Over the past decade, the public child welfare system has increasingly relied upon female African American caregivers to provide out-of-home placements for relative children removed from their homes because of child maltreatment. African American women who care for relative children are also known as "Othermothers" (Troester, 1984) and a growing body of research reveals that this population is at risk for psychological distress, particularly depression. Depressed Othermothers can pose a serious public health concern for women and children in state care. African American women often use social support and spirituality to foster emotional resilience. Drawing upon concepts of the Transactional Stress-Coping Model and the Africentric Paradigm, this study examined the role social support and spirituality played in mediating or moderating the relationship between caregiver stress and depressive symptomatology. Data from an on-going Title IV-E federal demonstration project on families in Maryland's foster care system were analyzed. The sample included 116 African American Othermothers. A Social Embeddedness/Sense of Community scale and Density of Support scale measured social support; the Short Form of the Brief RCOPE, Daily Spiritual Experiences Scale and Organizational Religiousness Items measured spirituality; a Cumulative Stress Index measured caregiver stressors; the CES-D measured depressive symptomatology. Twenty-seven percent of the Othermothers had a positive screening for depression. Increased caregiver stress was associated with increased levels of depressive symptomatology (r = .373, p < .0005). Spirituality in the form of negative spiritual coping strategies and church attendance partially mediated the relationship between caregiver stress and depressive symptomatology. Lower levels of church attendance and neighborhood involvement were associated with elevated levels of depressive symptomatology (p < .10). This research suggests that spirituality and neighborhood factors play important roles in the psychological adjustment of African American Other-mothers. Maternal and child health, social work education, as well as child welfare implications are reviewed for African American caregivers and families in foster care.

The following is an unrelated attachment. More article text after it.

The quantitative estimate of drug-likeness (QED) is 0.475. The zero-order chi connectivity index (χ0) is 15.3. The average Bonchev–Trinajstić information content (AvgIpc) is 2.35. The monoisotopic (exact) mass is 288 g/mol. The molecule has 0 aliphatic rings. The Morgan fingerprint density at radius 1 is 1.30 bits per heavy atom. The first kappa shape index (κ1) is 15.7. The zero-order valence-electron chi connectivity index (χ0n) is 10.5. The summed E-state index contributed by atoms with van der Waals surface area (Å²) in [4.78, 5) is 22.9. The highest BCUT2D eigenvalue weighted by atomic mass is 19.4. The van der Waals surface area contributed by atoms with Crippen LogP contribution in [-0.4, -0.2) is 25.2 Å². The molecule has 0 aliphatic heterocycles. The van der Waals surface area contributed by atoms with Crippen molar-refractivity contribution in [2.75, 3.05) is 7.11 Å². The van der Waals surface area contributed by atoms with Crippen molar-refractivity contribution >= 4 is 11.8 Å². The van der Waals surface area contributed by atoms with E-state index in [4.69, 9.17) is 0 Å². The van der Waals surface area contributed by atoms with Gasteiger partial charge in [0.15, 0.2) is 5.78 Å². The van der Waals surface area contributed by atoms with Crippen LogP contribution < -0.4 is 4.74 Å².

Passage of the Personal Responsibility and Work Opportunity Reconciliation Act of 1996, more popularly known as "welfare reform", has been considered the most drastic overhaul of the welfare system since its inception. Perhaps the most radical feature of this legislation is limiting adults to a total of five years of welfare benefits, which can either be five consecutive years, or an accumulation of sixty months with the recipient's status periodically moving from welfare dependent to independent. Lost in the public affirmations of the success of welfare reform is the fact that Temporary Assistance for Needy Families (TANF) presents a swinging door for many people. Estimates of the number of welfare recidivists are universally high, ranging from 34% to more than 50%. Given these high numbers, and the ticking of the five year clock imposed by the TANF legislation, it is imperative to identify individuals most likely to become recidivists, and to develop appropriate intervention strategies to help them reach financial independence. While most of the extant research associates the return to welfare with a number of demographic and human capital characteristics, this dissertation explores the question of whether or not certain interpersonal factors act as barriers to success, that is as factors which have an effect on recidivism or returns to welfare (TANF) among those who have exited. This research examines locus of control, perceived social support from family, and coping skills, measured using Rotter's Internal-External Locus of Control, the Coping Responses Inventory-Adult, and the Perceived Social Support of Family scales, as possible explanations of recidivism by comparing a sample of recidivists and nonrecidivists. Using Expectancy Theory as a social-psychological framework for understanding how poverty might affect a person's behavior, it was hypothesized that those individuals with a more internal locus of control, higher levels of perceived social support from their families, and better coping skills, would be more likely to avoid returning to public assistance after an exit. Logistical regression analyses indicated that the two groups differed on one variable: coping skills. Individuals who did not return to welfare were significantly more likely to use approach coping (problem-focused cognitive and behavioral attempts to resolve or master a problem), than were individuals who returned to welfare.